#header-inner img {margin: 0 auto !important; #header-inner {text-align: Center ;} Fiji Coupfourpointfive: PJR targets Fiji censorhip and cross-cultural reporting

Friday, May 15, 2009

PJR targets Fiji censorhip and cross-cultural reporting

Censorship and the assault on human rights and freedom of expression in Fiji are featured in the latest edition of Pacific Journalism Review.

The AUT Pacific Media Centre-based publication, New Zealand's only
peer-reviewed international media research journal, publishes this week
a special article by an "insider" on the military regime's political
and social "reforms".

The 246-page edition, themed around "Diversity, identity and the media"
issues, analyses the junta that has dealt an unprecedented "mortal blow" to
press freedom in the South Pacific's most crucial country for regional
cooperation.

The insider article, "Fragments from a Fiji coup diary", concludes that
the New Zealand government needs to have "secret contacts" with the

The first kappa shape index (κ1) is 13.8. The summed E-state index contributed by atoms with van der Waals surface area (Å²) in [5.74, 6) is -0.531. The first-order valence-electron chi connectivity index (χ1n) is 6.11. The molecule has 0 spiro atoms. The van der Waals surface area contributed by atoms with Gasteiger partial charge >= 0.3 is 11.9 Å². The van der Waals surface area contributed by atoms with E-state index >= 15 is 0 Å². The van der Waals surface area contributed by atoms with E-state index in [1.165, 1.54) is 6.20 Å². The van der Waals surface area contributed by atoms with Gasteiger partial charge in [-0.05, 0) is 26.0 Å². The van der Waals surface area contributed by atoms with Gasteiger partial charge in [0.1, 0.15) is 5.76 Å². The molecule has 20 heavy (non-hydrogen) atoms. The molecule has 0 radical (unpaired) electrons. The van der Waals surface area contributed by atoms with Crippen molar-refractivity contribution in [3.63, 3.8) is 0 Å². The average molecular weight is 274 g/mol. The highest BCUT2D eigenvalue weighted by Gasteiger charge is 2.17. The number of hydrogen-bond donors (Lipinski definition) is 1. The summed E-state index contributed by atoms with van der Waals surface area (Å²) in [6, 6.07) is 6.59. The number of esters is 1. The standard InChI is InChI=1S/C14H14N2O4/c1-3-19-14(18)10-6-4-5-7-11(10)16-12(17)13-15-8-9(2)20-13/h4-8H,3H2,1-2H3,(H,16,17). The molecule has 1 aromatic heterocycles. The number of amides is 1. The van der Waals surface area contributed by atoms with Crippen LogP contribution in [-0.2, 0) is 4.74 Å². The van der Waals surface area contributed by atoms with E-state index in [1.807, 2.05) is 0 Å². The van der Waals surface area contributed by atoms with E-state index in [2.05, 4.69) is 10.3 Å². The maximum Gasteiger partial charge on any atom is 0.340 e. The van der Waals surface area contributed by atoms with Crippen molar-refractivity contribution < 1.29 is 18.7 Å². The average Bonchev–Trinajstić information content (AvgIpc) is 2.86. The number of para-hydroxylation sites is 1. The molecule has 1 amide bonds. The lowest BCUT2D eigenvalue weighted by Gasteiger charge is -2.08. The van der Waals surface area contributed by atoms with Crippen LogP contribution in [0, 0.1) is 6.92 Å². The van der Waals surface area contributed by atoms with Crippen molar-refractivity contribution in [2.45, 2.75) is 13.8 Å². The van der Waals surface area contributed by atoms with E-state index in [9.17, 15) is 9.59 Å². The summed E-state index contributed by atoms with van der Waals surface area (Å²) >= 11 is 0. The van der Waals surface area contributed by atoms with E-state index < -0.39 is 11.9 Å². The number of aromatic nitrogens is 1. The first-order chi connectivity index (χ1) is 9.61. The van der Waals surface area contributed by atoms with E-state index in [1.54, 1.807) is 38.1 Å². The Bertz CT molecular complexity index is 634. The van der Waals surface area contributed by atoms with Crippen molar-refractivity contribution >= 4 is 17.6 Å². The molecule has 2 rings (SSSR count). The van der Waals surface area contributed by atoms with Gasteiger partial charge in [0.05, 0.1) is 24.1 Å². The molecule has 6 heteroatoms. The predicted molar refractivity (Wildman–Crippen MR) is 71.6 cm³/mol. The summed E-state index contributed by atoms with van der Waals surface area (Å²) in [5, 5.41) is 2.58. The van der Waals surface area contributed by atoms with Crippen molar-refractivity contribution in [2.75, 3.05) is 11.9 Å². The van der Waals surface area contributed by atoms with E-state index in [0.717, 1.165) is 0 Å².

Suva regime to help investigate corruption and to help restore the
country on the road towards democracy.

In other commentaries, Dr Murray Masterton analyses "culture clash"
problems facing foreign correspondents and warns against "arrogance" by
Western journalists when reporting the region. Television New Zealand's
Sandra Kailahi examines the Pasifika media and Scoop co-editor Selwyn
Manning looks at strategic directions in Asia-Pacific geopolitical
reporting.

Malcolm Evans contributes a frothy profile of global political
cartooning.

Research articles include demographics and independent cross-cultural
reporting, media diversity and a NZ Human Rights Commission seminar,
the "Asian Angst" controversy and xenophobia over Chinese migration, a
Lake Taupo air space media case study, the Clydesdale report
deconstructed and New Zealand women's magazines and gossip.

Bill Rosenberg provides the second of two annual New Zealand media
ownership and trends surveys compiled for PJR.

"This edition provides some challenging and fresh insights into
diversity reporting in New Zealand, from Fiji to Asian stereotypes,"
says managing editor Associate Professor David Robie.

"But it also celebrates some important achievements."

A strong reviews section includes books about the dark side of the
pro-independence movement and media in Tonga, terrorism and e-policies
in the Asia-Pacific region, conflict reporting, the making of a US
president, editing and design in New Zealand and an extraordinary
dissident Burmese political cartoonist.


PMC Online and Pacific Media Watch

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